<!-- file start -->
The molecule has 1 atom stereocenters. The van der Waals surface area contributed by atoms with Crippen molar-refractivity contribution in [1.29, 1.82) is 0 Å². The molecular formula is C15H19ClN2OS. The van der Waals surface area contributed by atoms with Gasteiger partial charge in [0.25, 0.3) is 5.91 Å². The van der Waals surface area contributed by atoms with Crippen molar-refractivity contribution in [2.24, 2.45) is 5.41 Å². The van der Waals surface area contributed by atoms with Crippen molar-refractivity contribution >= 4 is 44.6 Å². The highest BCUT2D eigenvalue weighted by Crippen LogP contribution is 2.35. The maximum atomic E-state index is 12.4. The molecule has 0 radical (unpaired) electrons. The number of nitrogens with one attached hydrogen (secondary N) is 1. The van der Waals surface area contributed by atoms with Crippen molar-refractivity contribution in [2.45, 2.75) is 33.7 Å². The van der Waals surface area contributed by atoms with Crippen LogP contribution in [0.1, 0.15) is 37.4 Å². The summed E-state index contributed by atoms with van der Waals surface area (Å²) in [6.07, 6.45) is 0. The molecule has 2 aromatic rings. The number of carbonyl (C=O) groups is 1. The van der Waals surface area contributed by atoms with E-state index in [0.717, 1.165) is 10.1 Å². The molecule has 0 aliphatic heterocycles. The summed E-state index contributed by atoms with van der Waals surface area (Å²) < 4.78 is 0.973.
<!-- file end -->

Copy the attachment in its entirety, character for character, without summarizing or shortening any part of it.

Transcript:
The molecule has 1 atom stereocenters. The van der Waals surface area contributed by atoms with Crippen molar-refractivity contribution in [1.29, 1.82) is 0 Å². The molecular formula is C15H19ClN2OS. The van der Waals surface area contributed by atoms with Gasteiger partial charge in [0.25, 0.3) is 5.91 Å². The van der Waals surface area contributed by atoms with Crippen molar-refractivity contribution in [2.24, 2.45) is 5.41 Å². The van der Waals surface area contributed by atoms with Crippen molar-refractivity contribution >= 4 is 44.6 Å². The highest BCUT2D eigenvalue weighted by Crippen LogP contribution is 2.35. The maximum atomic E-state index is 12.4. The molecule has 0 radical (unpaired) electrons. The number of nitrogens with one attached hydrogen (secondary N) is 1. The van der Waals surface area contributed by atoms with Crippen molar-refractivity contribution in [2.45, 2.75) is 33.7 Å². The van der Waals surface area contributed by atoms with Crippen LogP contribution in [0.1, 0.15) is 37.4 Å². The summed E-state index contributed by atoms with van der Waals surface area (Å²) in [6.07, 6.45) is 0. The molecule has 2 aromatic rings. The number of carbonyl (C=O) groups is 1. The van der Waals surface area contributed by atoms with E-state index in [0.717, 1.165) is 10.1 Å². The molecule has 0 aliphatic heterocycles. The summed E-state index contributed by atoms with van der Waals surface area (Å²) < 4.78 is 0.973.